Correlates of Facebook usage patterns: The relationship between passive Facebook use, social anxiety symptoms, and brooding

Ashley M. Shaw, Kiara R. Timpano, Tanya B. Tran, Jutta Joormann

Research output: Contribution to journalArticlepeer-review

118 Scopus citations

Abstract

Facebook (FB)1 is a popular platform for interacting with others to establish or maintain relationships. Compared to other interpersonal exchanges, FB does not require in-person interactions. Therefore, FB may represent an important social sphere for individuals with social anxiety disorder (SAD).2 Examining the relationship between social anxiety symptoms and FB activity could inform future research on the benefits or consequences of FB use in SAD individuals. This study examined the relationship between social anxiety symptoms and different FB usage patterns. We also considered the role of brooding - a known risk factor for SAD. 75 nonclinical FB users completed questionnaires about psychological symptoms, FB usage, and brooding. Greater social anxiety symptoms were associated with spending more time on FB and passively using FB (i.e., viewing other's profiles without interacting). Brooding mediated the relationship between passive FB use and social anxiety symptoms. An alternative model demonstrated that social anxiety symptoms mediated the association between passive FB use and brooding. This study was limited by its cross-sectional, self-report design. Future research should assess FB use with objective, real-time data and use experimental designs. Results have implications for the cognitive-behavioral model of SAD.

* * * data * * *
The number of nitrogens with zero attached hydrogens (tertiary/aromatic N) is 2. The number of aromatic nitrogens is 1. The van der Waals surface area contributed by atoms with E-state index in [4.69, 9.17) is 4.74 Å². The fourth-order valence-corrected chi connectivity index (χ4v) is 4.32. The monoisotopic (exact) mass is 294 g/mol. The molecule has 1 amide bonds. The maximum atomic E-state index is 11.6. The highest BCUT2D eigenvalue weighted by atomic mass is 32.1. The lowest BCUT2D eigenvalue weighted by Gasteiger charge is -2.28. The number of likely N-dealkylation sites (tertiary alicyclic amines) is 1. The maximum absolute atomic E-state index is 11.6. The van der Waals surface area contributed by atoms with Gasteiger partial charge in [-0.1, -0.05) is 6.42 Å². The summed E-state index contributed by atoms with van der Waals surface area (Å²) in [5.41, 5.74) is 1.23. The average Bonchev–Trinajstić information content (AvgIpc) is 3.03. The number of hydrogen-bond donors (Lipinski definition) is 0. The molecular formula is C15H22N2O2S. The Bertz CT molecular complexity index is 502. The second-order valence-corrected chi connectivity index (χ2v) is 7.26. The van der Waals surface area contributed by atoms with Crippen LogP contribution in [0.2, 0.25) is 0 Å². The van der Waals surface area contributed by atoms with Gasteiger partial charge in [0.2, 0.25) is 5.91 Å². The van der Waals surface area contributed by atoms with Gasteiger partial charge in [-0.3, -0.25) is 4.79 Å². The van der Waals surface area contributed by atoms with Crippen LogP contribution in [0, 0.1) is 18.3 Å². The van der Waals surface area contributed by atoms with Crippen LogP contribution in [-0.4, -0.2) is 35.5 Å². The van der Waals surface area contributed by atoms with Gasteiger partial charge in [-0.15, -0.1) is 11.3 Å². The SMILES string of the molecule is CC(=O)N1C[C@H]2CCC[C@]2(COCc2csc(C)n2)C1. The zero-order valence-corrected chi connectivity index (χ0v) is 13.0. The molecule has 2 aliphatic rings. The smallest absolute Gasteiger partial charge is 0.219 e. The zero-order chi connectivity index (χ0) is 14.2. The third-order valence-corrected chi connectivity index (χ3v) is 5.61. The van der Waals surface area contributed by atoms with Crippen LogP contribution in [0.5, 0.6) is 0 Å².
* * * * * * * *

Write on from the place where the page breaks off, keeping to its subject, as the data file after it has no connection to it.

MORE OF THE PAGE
Original languageEnglish (US)
Pages (from-to)575-580
Number of pages6
JournalComputers in Human Behavior
Volume48
DOIs
StatePublished - Jul 2015

Keywords

  • Brooding
  • Facebook use
  • Rumination
  • Social anxiety
  • Social networking

ASJC Scopus subject areas

  • Human-Computer Interaction
  • Psychology(all)
  • Arts and Humanities (miscellaneous)

Fingerprint

Dive into the research topics of 'Correlates of Facebook usage patterns: The relationship between passive Facebook use, social anxiety symptoms, and brooding'. Together they form a unique fingerprint.

Cite this